Skip to comments.Conn. court: Horse owners must prevent injuries (claims horses “naturally vicious”)
Posted on 03/29/2014 9:57:50 AM PDT by Olog-hai
Owners of horses and other domestic animals must try to prevent their animals from causing foreseeable injuries, the states highest court ruled Wednesday in a decision that avoided the larger issue of whether horses are inherently vicious while siding with a family whose child was bitten by one.
The Connecticut Supreme Court ruled 6-0 to uphold an Appellate Court decision that said a horse belongs to a species naturally inclined to do mischief or be vicious. But four of the justices said that the question of whether an animal is naturally dangerous must be considered individually by lower courts. [ ]
Connecticuts sizable horse industry has warned that classifying the animals as vicious could make owning a horse uninsurable. Legislation is moving through the General Assembly proposing to reduce liability exposure for the owner or keeper of a horse, pony, donkey or mule in civil actions for personal injury damages caused by the animal.
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Only an educated idiot would say horses are vicious.
Correct me if I’m wrong, but isn’t a horse’s temperament largely a product of how it was reared?
Or someone who has seen mustangs on the range in the west.
Yes, they are vicious. Just watch a couple of studs fight it out over a water hole.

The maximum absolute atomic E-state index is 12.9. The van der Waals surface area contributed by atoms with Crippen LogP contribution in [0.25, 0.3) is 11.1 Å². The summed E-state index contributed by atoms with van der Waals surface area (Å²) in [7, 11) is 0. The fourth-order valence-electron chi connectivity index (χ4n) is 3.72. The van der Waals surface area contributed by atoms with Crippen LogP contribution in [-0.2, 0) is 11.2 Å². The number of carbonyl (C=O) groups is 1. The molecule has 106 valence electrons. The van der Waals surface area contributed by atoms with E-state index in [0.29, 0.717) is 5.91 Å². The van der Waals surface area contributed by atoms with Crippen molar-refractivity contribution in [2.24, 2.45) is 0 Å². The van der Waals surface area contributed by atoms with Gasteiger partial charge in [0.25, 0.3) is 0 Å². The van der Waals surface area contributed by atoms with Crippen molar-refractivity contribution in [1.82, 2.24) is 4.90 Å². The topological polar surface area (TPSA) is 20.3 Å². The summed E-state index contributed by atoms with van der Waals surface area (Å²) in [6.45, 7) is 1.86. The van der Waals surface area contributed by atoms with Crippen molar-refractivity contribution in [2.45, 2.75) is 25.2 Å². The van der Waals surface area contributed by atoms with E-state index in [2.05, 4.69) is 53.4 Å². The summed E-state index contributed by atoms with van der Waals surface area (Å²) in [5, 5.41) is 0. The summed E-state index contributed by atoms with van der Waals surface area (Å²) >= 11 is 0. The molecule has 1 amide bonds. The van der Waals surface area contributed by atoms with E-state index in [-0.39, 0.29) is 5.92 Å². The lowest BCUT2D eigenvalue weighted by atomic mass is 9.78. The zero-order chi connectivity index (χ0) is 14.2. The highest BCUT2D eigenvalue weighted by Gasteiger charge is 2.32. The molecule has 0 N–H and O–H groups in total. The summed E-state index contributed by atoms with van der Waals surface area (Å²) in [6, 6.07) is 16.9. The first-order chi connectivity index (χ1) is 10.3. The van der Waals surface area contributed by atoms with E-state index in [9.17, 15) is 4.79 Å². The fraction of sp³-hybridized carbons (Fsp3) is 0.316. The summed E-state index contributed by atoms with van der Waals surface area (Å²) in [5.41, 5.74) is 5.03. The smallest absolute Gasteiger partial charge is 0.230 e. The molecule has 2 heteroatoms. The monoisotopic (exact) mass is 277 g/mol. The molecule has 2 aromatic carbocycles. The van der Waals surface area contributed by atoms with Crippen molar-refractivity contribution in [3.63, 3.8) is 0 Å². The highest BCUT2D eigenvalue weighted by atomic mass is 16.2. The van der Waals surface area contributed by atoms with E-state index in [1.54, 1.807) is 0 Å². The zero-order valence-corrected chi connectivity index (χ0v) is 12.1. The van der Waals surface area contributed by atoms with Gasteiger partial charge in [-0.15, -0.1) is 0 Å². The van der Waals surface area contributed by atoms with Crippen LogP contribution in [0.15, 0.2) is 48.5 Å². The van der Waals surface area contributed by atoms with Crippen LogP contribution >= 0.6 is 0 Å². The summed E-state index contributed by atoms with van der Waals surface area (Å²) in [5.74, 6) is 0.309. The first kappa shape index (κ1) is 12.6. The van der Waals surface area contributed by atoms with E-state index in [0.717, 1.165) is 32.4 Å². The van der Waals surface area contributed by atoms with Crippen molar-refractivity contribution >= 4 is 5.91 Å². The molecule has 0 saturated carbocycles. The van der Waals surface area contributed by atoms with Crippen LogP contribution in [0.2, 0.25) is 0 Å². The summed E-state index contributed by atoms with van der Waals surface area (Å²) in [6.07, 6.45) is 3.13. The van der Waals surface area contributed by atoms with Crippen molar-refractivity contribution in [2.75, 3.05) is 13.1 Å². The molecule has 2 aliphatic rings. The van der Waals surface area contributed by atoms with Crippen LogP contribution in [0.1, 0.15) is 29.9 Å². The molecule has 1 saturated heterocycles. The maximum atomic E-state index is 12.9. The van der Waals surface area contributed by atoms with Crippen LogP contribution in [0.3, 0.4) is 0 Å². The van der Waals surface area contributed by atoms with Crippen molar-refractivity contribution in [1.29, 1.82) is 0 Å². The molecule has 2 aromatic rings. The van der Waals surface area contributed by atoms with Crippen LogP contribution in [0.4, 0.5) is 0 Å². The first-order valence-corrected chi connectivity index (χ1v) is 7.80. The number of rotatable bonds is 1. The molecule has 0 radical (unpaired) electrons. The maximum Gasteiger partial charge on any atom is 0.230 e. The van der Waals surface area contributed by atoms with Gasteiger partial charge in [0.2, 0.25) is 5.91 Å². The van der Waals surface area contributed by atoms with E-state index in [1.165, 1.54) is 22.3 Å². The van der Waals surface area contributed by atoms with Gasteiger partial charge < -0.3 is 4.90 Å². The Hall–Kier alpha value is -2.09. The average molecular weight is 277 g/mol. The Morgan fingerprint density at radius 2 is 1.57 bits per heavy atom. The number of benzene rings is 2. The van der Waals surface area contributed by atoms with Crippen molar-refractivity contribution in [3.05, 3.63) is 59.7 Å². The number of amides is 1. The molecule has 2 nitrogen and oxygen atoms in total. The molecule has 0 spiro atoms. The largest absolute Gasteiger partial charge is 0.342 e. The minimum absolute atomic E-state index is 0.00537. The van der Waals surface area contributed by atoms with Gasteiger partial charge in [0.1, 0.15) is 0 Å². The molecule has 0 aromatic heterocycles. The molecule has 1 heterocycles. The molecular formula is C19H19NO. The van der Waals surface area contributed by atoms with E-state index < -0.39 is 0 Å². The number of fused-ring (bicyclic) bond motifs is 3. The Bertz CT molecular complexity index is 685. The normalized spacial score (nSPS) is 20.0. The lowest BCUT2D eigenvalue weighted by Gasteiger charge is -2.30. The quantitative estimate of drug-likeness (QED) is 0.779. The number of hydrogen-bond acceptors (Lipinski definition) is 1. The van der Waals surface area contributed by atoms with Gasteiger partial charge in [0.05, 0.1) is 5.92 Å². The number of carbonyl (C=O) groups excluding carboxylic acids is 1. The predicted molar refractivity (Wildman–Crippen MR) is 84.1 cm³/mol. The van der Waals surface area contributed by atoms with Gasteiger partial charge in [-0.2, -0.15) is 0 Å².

I’ve had mustangs take more than a little interest in me when I’d approach their favorite water holes. They’ll zoom in straight at you and veer off at the last moment, trying to haze you off.
Largely, perhaps. But it’s debatable how much.
For some odd reason horses always hated my late Brother-In-Law (BIL). Even when he was a little kid and he was placed on a pony for a picture. The beast bit him on the leg and dragged him off of its back. Any time he went anywhere near a horse it reacted aggressively.
That’s why it is said, wild horses can’t drag it out of him or her.
Approaching any wild animal has its dangers. But the Connecticut SC is ruling that even domesticated horses hold this danger.
horsies are weird
that’s kind of like blaming chihuahuas because of pitbulls?
Stallions CAN be dangerous
Mustangs aren’t “wild” animals. They’re domesticated animals that have been allowed to run feral.
There’s a difference.
Take the dog vs. the wolf.
You can adopt feral dogs and domesticate them again. You can do this especially well with puppies. Likewise, you can train up mustangs from foals to do what domestic horses do - just as you’d train any horse.
Where you have a truly wild animal (eg, the wolf), no matter how you care for an adopted pup, there comes that day when the pup realizes it is a wild animal and it starts to tear your house apart, eat the cat and start looking at humans as food. That’s a wild animal.
There haven’t been any “wild” horses in North America for about 8,000 years or so.
What was the age of the vicious horse? If it was less than 2 years old, there’s no venom in the fangs yet so the bites aren’t that bad.
Back story: 20+ years ago when my older boys were still little, my best friend and I took them to the town agro fair (we’re still one of the towns in Connecticut that has one) There was a petting area with a calf and other critters.